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Buddhism Essays and Homework
1.      Does the story of Siddhartha Guatama, particularly in the years before he became the Buddha, ring true? Is it legend or hearsay? Does it matter?

I find the story of how Siddharta Gautama was conceived, and dreams about the elephant penetrating his mother's womb, difficult to accept on a literal level, much the same as that of Mary being a virgin and conceiving Jesus.  Yet, I think there is a danger that we may criticise unfairly by using our mundane ideas of what is real and what is fantasy rather than opening our minds to other dimensions of reality.

However, I do believe the story of his privileged and protected young life to be true.  I have several times visited the sights in Nepal where His father's Kingdom was based, as well as His birthplace, Lumbini, and Bodhgaya.  I have personally seen that even today in India and Nepal it is quite possible for those coming from a certain "background" to avoid the sights of poverty and suffering. I also have personal experience of training in the British military with Princes of various countries. Some of them found the training almost unbearably tough, not because they were weak, ill-disciplined, or lacked determination, but because they had been so cosseted that  they had never had to lift a finger for anything.  Again, from my personal experience, I had a bachelor colleague in Nepal who had over 35 house-staff, just to look after him alone!  If this is all possible in the 21st century, and it is, then I have no difficult believing in how Siddharta's father "protected Him from the sights of the realities of life.


2.      What does enlightenment mean to you?

I think that this is a surprisingly difficult question.  I have been a Buddhist for over 23 years and yet my ideas of enlightenment are not solid.  I do think that "enlightenment" is a state of seeing the true reality of existence, the inter-dependence, connectedness, emptiness, and our own true nature.  However why I feel that my own views do not provide a solid answer is because over the years I think that perhaps we can have periods of an enlightened stage, maybe even "flashes" of clarity, but this does not necessarily mean that we have achieved a completely enlightened stage.  This rather strays into the third question.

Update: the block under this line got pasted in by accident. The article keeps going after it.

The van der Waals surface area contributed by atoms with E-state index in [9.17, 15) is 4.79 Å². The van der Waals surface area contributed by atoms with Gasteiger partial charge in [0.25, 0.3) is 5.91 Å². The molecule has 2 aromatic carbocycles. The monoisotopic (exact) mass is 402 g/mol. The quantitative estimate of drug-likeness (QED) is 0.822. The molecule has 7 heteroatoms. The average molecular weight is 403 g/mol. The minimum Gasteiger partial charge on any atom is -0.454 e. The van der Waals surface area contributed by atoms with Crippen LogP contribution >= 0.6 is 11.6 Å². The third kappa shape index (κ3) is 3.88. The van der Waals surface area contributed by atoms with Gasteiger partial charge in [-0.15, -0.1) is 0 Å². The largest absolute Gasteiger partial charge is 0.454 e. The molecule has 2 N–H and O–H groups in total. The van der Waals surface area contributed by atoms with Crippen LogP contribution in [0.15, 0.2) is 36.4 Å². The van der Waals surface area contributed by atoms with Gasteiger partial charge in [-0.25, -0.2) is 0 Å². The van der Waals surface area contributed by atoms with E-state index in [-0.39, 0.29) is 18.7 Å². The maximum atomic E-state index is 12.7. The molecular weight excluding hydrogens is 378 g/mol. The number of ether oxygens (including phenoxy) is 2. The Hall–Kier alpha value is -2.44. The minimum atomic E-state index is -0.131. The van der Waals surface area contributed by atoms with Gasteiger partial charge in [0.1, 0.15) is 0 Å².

3.      Do you believe that enlightenment is possible? Is there more than one way to be enlightened? If so, what?

Yes, certainly enlightenment is possible.  I am not sure of the clarity of the second part of the question.  This could be asking if there are different types or levels or enlightenment, or the wording could refer to different paths to reach an enlightened stage.  If the question means the former, then I would answer that I think true and complete enlightenment is one state, regardless of religious background - it is the true understanding and experience of the reality of existence.  However, as I said in answer to the second question, I do think that there can be glimpses of enlightenment, a flash of understanding, but without that then leading to a completely enlightened state.   If the question is referring to the latter interpretation:  I believe that there is certainly not only one way to be enlightened, and such a state of can be reached through different religious practices and teachings.  In my opinion, there is a danger to reach a certain level and then believe "that's it - now I understand" and then not push further, deeper, to reach that TRUE level of enlightenment, and it is this which leads different religions to come into conflict.  If we reach a level of knowledge of our own religious background and we achieve some state beyond the mundane, there is a danger in thinking that this is therefore THE WAY, at the exclusion of all others.  This is not true enlightenment.  I believe that true enlightenment goes beyond this, beyond the teachings of one religious teacher or scripture - they are very important signposts to lead us along the path, of that I have no doubt, but the path continues until all this falls away.  So, in answering this question I believe there to be many ways to reach enlightenment.

Mark D Vickers

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